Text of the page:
by Ann Hillesland
My sandals slip on the cobblestones as I walk through Prague. The morning is warm, just starting on sticky. Around me, packs of t-shirted tourists pose in front of old buildings and drink fancy coffees at outdoor cafes. It’s my first time overseas and I’m alone. Sidling between clusters of visitors, I point my camera at building frescos and greened metal statues, trying to feel excited by the grandeur and history, but instead feeling lonely. Without a destination, I drift past stalls selling postcards and key chains and beer steins with the gothic castle on them.
A rack of colorful hats catches my eye. I love hats. Because my straw summer hats wouldn’t travel well, I haven’t brought one with me. The store’s hats are not fancy—just bands of ribbon sewn together—but they come in bright colors and will not crush when packed. They strike me as the practical kind of hat a world traveler might throw into her suitcase as she’s jetting off to yet another exotic location. After trying on several, I select a light blue one, pay, and put it on at a jaunty angle.
The city looks different from under a hat. I feel more like the sophisticated jet setter in my imagination, alive to new experiences. As 11:00 am approaches, I make my way to the astronomical clock to watch it chime, even though the guidebook has warned me it’s overrated. I wade into the crowd and stare upwards, like everyone else. When the hour strikes, the statues of the apostles circle by the clock’s windows, each pivoting to gaze out before circling away. From under the brim of my hat, it looks like they’re dancing.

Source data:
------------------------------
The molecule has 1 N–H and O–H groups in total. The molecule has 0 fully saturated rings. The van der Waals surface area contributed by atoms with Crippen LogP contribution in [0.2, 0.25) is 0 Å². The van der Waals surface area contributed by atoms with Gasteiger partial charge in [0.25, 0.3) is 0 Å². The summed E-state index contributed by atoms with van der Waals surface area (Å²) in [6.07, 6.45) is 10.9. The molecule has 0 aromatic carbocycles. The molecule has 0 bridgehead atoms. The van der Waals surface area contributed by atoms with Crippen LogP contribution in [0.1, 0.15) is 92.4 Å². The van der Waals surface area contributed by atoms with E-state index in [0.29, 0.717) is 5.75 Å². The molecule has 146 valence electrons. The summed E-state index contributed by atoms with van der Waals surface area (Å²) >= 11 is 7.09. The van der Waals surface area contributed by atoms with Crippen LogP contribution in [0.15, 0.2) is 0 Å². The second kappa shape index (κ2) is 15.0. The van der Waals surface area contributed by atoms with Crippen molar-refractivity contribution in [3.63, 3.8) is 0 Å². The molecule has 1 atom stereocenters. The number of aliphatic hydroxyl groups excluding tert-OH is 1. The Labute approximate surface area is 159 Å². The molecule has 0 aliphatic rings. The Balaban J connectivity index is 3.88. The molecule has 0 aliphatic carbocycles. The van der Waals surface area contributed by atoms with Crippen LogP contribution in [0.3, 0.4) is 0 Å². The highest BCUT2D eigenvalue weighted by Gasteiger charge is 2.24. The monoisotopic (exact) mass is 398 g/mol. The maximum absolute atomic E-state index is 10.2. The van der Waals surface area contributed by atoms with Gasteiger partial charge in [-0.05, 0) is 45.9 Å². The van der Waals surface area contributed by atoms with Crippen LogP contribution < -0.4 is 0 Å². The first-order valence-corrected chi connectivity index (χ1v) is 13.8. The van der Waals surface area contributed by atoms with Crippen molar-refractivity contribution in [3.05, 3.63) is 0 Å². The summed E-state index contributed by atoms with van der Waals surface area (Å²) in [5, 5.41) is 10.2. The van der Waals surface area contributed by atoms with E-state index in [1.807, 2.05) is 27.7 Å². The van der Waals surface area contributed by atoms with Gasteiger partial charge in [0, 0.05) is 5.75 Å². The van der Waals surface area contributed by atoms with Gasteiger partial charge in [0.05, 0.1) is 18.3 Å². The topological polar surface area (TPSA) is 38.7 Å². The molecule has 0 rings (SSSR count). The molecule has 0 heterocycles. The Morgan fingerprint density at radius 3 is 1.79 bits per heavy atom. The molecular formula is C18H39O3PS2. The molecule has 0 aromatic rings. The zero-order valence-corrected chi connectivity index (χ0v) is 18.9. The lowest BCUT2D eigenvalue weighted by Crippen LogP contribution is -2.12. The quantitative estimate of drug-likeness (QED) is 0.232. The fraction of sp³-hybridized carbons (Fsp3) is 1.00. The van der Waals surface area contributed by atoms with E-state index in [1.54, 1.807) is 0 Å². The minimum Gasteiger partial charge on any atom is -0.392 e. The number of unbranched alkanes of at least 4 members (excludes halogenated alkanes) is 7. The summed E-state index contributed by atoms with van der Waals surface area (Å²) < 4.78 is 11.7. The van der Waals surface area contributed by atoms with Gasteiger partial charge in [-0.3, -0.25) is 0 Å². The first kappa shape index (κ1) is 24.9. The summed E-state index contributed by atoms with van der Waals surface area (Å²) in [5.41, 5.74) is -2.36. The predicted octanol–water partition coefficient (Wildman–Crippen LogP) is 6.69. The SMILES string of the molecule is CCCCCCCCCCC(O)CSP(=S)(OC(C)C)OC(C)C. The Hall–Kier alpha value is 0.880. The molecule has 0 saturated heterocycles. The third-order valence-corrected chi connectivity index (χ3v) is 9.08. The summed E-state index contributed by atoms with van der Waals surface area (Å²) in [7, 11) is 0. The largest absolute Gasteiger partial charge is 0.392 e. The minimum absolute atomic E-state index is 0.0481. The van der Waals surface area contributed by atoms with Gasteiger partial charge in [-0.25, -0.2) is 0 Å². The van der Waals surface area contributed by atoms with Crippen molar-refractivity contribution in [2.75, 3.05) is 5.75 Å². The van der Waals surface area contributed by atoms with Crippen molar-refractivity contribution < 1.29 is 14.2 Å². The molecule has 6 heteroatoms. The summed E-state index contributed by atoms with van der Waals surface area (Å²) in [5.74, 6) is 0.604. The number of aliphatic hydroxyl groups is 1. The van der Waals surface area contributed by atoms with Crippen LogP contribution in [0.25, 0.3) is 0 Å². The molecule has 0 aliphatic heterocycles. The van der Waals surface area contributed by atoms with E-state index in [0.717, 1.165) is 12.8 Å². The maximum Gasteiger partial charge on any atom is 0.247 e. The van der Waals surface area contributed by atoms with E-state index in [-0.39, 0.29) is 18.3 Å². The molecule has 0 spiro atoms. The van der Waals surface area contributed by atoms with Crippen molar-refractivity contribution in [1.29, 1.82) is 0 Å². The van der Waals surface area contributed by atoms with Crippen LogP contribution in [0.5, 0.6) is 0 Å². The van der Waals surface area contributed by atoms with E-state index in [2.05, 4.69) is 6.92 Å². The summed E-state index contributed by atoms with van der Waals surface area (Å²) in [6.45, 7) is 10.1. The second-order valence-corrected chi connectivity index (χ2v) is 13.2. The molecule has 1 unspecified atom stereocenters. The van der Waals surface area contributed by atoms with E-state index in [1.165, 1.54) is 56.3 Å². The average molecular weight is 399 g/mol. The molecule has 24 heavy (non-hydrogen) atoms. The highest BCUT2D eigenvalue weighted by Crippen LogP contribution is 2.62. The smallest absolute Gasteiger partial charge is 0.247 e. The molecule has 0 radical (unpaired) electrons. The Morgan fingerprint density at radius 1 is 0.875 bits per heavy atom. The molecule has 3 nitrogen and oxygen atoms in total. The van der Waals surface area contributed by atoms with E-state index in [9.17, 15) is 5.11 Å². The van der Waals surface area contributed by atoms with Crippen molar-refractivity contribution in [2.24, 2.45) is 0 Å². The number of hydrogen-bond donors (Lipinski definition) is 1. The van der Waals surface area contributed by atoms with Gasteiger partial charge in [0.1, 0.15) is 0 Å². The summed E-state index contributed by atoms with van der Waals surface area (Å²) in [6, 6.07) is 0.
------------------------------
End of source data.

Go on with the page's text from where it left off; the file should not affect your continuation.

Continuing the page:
AUTHOR’S PHOTO CAPTION: 2006, Budapest, Hungary (I wore the Prague hat the rest of the trip).
NOTE FROM THE AUTHOR: When I wrote this piece, I looked at all my pictures from Prague to remind myself what it was like. I noticed how often I pointed my camera up to avoid the crowds in front of every building and statue. It was as if I wanted to show in the pictures how alone I felt at the time.
ABOUT THE AUTHOR:
Ann Hillesland, a California native, writes fiction and nonfiction. Her work has been published in many literary journals, including Fourth Genre, Sou’wester, Bayou, The Laurel Review, Corium, and SmokeLong Quarterly. It has been selected for the Wigleaf Top 50 Very Short Fictions, won the grand prize for prose in a Spark contest, and has been presented onstage by Stories On Stage. She is a graduate of the MFA program at Queen’s University of Charlotte. For more of her work, visit annhillesland.com.